Beat the crowd
Discover a seven-seat niche with Skoda’s sleek and clever SUV
STILL trying to figure out what this is? You’re not alone.
At first, people squint to get a better look at the unusual design. Then they squint to find the badge.
The Skoda logo may be to most Australians but it is one of the world’s oldest automotive nameplates, dating back to 1905.
The Czech brand, taken over by German giant VW in 2000 and reintroduced here in 2007, is still trying to get a foothold in Australia, one of the world’s most competitive markets.
The just-arrived seven-seat Kodiaq is its best chance yet, given our insatiable appetite for SUVs. Previous Skodas have largely been hand-me-down Volkswagen tech in roomier body styles with marginally cheaper prices than their German counterparts.
The Kodiaq, however, is new from the ground up — and inside-out — and uses the latest generation VW-Audi Group underpinnings.
It still borrows VW components and digital screens but the information is displayed in a Skoda font. The interior design is a more daring take on German styling.
Apart from the love-it-orhate-it exterior, the Kodiaq stands out from the crowd for one other reason. It’s a sevenunfamiliar seat SUV that, for now at least, has no direct rival.
Just when you thought there were no more SUV niches to be filled, the Kodiaq fits in the 10mm gap between the Nissan X-Trail and Hyundai Santa Fe.
Priced from $42,990 plus onroads (although the example we tested exceeded $50,000 driveaway), it is our cheapest European seven-seat SUV.
A caveat: servicing is dear after three years. The fouryear/60,000km visit costs $993.
A glance at the standard equipment list reveals how it differs from the Japanese and Korean alternatives.
The Kodiaq comes with nine airbags, radar cruise control, city-speed automatic emergency braking, seat belt reminders for all seats, power tailgate, front and rear parking sensors and rear-view camera (a 360-degree camera is optional).
Other standard fare includes built-in navigation, Apple Car Play/Android Auto, a “glassstyle” touchscreen, dual-zone airconditioning and LED headlights with turning lamps (to illuminate corners at night).
Neat Skoda touches: an umbrella stashed in each front door panel, a small plastic bin for the front door pocket and a discreet plastic tab on the windscreen to stop pay-anddisplay parking tickets blowing away. An ingenious rubber strip pops out of the door on opening so you don’t dent the car next to you in the car park.
The sleek roofline may be a little lower than other SUVs but the interior layout is clever. The middle row seats (which slide and tilt) can be lowered by pulling a tab in the cargo hold;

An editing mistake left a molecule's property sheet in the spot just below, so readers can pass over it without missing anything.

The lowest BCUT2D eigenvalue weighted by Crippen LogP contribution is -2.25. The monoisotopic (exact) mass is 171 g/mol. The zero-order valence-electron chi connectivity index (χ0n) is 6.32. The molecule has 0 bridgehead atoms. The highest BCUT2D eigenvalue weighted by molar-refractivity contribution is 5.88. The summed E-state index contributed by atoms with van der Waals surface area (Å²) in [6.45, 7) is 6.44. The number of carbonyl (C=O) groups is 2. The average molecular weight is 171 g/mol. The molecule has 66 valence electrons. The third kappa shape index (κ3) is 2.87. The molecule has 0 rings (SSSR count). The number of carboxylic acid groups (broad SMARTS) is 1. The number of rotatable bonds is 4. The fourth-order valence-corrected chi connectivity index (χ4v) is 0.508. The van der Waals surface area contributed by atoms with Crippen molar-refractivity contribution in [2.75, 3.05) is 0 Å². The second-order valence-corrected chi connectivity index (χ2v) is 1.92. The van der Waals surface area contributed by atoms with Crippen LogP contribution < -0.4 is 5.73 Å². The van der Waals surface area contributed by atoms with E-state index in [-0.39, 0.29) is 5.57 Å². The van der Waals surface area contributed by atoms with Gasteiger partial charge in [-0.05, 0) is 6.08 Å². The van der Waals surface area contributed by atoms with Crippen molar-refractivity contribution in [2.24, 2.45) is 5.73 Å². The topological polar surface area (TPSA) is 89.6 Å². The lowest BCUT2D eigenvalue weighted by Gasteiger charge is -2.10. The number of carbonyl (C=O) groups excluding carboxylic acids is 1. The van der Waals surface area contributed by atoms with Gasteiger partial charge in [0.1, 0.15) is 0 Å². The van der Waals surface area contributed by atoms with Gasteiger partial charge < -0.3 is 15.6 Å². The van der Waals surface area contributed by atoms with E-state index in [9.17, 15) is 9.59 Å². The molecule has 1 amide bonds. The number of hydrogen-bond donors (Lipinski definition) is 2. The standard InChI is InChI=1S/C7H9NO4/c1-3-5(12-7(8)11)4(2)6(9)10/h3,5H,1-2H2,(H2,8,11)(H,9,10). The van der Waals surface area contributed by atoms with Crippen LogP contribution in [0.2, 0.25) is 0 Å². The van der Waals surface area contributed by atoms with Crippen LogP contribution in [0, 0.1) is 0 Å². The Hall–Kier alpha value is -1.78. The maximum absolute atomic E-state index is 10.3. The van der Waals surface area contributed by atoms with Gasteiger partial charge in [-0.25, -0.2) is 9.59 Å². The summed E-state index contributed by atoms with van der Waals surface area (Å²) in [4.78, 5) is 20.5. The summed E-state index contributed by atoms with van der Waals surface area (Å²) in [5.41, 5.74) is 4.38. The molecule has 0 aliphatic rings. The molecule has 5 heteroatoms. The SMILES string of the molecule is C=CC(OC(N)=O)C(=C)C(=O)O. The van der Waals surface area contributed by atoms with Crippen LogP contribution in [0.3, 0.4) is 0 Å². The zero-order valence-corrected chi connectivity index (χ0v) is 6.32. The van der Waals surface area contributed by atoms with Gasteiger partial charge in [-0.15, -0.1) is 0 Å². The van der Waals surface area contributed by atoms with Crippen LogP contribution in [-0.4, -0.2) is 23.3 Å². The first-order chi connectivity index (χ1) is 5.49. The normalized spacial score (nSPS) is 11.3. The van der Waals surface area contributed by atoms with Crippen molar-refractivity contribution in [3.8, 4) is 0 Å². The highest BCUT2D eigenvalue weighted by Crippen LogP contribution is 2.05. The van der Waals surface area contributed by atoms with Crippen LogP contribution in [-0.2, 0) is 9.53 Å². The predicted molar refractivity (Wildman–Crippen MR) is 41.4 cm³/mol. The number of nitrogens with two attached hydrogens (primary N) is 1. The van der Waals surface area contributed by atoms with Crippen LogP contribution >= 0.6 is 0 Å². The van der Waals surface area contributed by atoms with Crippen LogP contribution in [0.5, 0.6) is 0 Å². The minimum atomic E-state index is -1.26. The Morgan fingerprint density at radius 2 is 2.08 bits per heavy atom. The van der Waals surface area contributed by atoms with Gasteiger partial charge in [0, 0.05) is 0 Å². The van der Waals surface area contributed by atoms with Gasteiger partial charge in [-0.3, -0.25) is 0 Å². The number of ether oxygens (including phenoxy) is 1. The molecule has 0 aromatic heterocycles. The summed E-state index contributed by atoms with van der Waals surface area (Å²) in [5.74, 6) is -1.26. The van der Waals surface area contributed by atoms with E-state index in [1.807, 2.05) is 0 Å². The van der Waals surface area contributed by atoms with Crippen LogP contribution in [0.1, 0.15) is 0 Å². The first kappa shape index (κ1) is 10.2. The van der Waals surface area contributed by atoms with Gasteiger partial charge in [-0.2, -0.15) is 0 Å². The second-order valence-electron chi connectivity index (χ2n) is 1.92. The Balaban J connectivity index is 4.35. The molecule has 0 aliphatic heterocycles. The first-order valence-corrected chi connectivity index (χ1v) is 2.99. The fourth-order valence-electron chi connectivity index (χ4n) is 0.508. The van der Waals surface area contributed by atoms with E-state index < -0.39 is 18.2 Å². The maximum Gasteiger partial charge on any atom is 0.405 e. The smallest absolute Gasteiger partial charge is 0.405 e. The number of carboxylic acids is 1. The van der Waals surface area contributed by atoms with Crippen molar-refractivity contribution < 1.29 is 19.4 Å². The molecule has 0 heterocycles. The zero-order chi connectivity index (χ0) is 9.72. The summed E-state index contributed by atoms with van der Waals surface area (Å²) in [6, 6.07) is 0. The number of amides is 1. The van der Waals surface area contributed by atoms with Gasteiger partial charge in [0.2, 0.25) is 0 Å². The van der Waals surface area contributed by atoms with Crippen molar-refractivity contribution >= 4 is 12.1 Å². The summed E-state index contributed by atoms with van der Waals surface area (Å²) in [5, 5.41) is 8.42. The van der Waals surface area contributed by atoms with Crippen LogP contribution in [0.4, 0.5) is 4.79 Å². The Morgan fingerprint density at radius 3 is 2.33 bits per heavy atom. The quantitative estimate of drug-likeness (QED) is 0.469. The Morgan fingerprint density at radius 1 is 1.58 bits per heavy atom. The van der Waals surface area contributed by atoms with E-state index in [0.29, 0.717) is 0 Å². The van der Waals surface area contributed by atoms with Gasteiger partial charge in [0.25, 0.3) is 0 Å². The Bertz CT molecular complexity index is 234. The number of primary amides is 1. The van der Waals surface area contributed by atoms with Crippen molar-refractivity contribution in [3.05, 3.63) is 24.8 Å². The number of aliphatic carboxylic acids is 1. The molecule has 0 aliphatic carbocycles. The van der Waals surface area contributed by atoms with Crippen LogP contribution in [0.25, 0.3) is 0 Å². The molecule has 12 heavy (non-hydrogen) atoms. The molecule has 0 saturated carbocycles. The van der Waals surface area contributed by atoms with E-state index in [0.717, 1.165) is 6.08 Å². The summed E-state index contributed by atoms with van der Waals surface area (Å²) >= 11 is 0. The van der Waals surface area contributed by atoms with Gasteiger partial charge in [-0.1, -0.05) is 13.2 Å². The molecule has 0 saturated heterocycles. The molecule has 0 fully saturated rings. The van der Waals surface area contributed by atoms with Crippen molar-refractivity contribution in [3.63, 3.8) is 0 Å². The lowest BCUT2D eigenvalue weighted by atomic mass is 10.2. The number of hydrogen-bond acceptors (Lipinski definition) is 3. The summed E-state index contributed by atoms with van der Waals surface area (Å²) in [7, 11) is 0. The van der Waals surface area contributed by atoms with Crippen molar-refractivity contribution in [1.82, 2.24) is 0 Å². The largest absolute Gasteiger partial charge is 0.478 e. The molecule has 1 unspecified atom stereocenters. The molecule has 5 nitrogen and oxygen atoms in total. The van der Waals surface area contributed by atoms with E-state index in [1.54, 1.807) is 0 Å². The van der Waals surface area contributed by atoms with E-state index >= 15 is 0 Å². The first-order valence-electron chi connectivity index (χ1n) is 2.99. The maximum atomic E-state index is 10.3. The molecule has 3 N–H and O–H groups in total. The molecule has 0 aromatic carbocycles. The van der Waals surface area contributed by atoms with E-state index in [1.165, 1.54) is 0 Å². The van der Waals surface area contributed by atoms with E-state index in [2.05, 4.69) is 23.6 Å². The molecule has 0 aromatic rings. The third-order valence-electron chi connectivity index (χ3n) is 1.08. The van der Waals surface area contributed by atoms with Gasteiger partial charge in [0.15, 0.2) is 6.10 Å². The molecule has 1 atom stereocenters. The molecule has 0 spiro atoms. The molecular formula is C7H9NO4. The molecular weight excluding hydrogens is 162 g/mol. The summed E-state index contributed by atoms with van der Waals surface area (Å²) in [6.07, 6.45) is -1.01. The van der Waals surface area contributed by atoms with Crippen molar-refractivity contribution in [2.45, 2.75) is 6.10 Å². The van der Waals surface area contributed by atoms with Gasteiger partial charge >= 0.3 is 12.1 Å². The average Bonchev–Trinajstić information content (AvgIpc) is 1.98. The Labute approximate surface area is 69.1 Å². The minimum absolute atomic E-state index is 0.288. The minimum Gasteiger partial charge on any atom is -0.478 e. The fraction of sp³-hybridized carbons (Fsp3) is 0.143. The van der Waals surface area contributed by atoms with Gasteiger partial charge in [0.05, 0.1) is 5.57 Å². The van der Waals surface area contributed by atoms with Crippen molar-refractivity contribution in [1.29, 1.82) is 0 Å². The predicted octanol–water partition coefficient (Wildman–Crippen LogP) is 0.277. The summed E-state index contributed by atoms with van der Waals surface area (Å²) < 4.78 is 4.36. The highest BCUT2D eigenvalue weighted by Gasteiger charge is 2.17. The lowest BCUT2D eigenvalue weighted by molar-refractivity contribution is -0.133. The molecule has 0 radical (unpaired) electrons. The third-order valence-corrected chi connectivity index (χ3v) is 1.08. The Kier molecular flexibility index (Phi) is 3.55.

the third-row seats each have a separate tab. You’ll spend less time fumbling with large items in the car park at Ikea et al.
For those carrying infants, there are two Isofix child seat mounts in the outboard positions of the middle row, and three top tether points, so a non-Isofix child seat can be fitted in the centre position.
Middle-row passengers also get air vents, a 12V power socket and — here’s an idea to help keep kids quiet on long drives — there’s an adjustable phone/ tablet mounting bracket on each front seat headrest.
The third row seats are for kids only, as the floor is too high and the roof too low for adults on anything other than a trip around the block. There’s a 12V power source for the back row but no airconditioning vents.
ON THE ROAD
For now, the only engine is a 2.0-litre turbo (132kW/320Nm) matched to a seven-speed dualclutch auto and permanent allwheel-drive. A 2.0-litre turbo diesel (140kW/400Nm) will follow later in the year.
The example we tested was equipped with a $5900 “launch pack” that includes 19-inch alloy wheels, adaptive suspension (with six settings), lane keeping, blind spot warning, 360-degree camera, 10-speaker audio, rear cross-traffic alert, automatically folding side mirrors and a foottriggered motion sensor to open the tailgate, among its other mod-cons.
Add $700 for metallic paint and the price of the car tested is $49,950 plus on-roads, or about $53,000 drive-away. Electrically adjustable front seats are part of the $4900 “luxury pack”.
The Kodiaq cabin is already classier than what is par for the course in this price range. The standard seats, with suede fabric, look sporty and fit snugly. The bulging, flat-bottomed steering wheel could have come from a VW Golf GTI.
Performance from the engine is surprisingly perky, despite asking a four-cylinder to move 1.7-tonnes of metal.
The seven-speed lacks the stop-start stutter of earlier examples because it is the latest, wet clutch type. We’ll spare you the technical explanation but in practice there is less of a delay when moving from rest and smoother transition between gears. Paddle-shifters would be a welcome addition but they’re not available.
There are six driving modes but we experimented mainly with comfort, normal and sport. The suspension gradually gets stiffer, the steering sharper and the engine and transmission more responsive. In all modes, the suspension absorbed bumps well, though the normal mode suffices for the daily grind.
Cornering grip is impressive and road noise at freeway speeds was almost eerily absent.
The lane-keeping tech works OK when the cameras can clearly see the lane markings but is only effective on straight sections or gentle bends. A couple of times it missed the markings even though it gave us the green light. As the disclaimer says, safety is always the driver’s responsibility.
The radar cruise control works well, though the stalk functions take some mastering. The driver can adjust it up or down in increments of 1km/h or 10km/h increments.
The Kodiaq is a fresh alternative in the overcrowded seven-seat SUV market. If it wore a VW badge, it would brain the competition.